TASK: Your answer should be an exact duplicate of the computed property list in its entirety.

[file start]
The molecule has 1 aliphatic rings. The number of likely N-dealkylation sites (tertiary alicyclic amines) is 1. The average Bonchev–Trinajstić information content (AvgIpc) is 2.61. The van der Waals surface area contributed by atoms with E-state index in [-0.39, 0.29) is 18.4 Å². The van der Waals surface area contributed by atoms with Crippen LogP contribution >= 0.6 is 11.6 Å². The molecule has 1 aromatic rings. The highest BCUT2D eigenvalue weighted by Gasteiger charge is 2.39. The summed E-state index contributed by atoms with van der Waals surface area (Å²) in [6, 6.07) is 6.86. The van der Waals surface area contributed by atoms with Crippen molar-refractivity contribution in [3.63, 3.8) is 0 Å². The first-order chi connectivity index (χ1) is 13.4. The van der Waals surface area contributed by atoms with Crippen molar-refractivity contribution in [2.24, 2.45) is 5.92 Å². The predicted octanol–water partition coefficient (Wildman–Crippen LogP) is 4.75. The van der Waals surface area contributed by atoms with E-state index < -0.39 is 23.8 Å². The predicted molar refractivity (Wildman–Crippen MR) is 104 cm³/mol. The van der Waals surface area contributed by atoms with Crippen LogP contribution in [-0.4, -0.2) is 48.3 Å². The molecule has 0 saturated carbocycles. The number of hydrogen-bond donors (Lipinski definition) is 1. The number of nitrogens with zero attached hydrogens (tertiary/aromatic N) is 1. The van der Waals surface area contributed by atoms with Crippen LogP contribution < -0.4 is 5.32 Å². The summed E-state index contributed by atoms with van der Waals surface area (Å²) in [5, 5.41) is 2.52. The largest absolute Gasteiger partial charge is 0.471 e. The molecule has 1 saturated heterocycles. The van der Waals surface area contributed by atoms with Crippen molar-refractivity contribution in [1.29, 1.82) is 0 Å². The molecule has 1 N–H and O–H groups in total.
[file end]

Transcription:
The molecule has 1 aliphatic rings. The number of likely N-dealkylation sites (tertiary alicyclic amines) is 1. The average Bonchev–Trinajstić information content (AvgIpc) is 2.61. The van der Waals surface area contributed by atoms with E-state index in [-0.39, 0.29) is 18.4 Å². The van der Waals surface area contributed by atoms with Crippen LogP contribution >= 0.6 is 11.6 Å². The molecule has 1 aromatic rings. The highest BCUT2D eigenvalue weighted by Gasteiger charge is 2.39. The summed E-state index contributed by atoms with van der Waals surface area (Å²) in [6, 6.07) is 6.86. The van der Waals surface area contributed by atoms with Crippen molar-refractivity contribution in [3.63, 3.8) is 0 Å². The first-order chi connectivity index (χ1) is 13.4. The van der Waals surface area contributed by atoms with Crippen molar-refractivity contribution in [2.24, 2.45) is 5.92 Å². The predicted octanol–water partition coefficient (Wildman–Crippen LogP) is 4.75. The van der Waals surface area contributed by atoms with E-state index < -0.39 is 23.8 Å². The predicted molar refractivity (Wildman–Crippen MR) is 104 cm³/mol. The van der Waals surface area contributed by atoms with Crippen LogP contribution in [-0.4, -0.2) is 48.3 Å². The molecule has 0 saturated carbocycles. The number of hydrogen-bond donors (Lipinski definition) is 1. The number of nitrogens with zero attached hydrogens (tertiary/aromatic N) is 1. The van der Waals surface area contributed by atoms with Crippen LogP contribution < -0.4 is 5.32 Å². The summed E-state index contributed by atoms with van der Waals surface area (Å²) in [5, 5.41) is 2.52. The largest absolute Gasteiger partial charge is 0.471 e. The molecule has 1 saturated heterocycles. The van der Waals surface area contributed by atoms with Crippen molar-refractivity contribution in [1.29, 1.82) is 0 Å². The molecule has 1 N–H and O–H groups in total.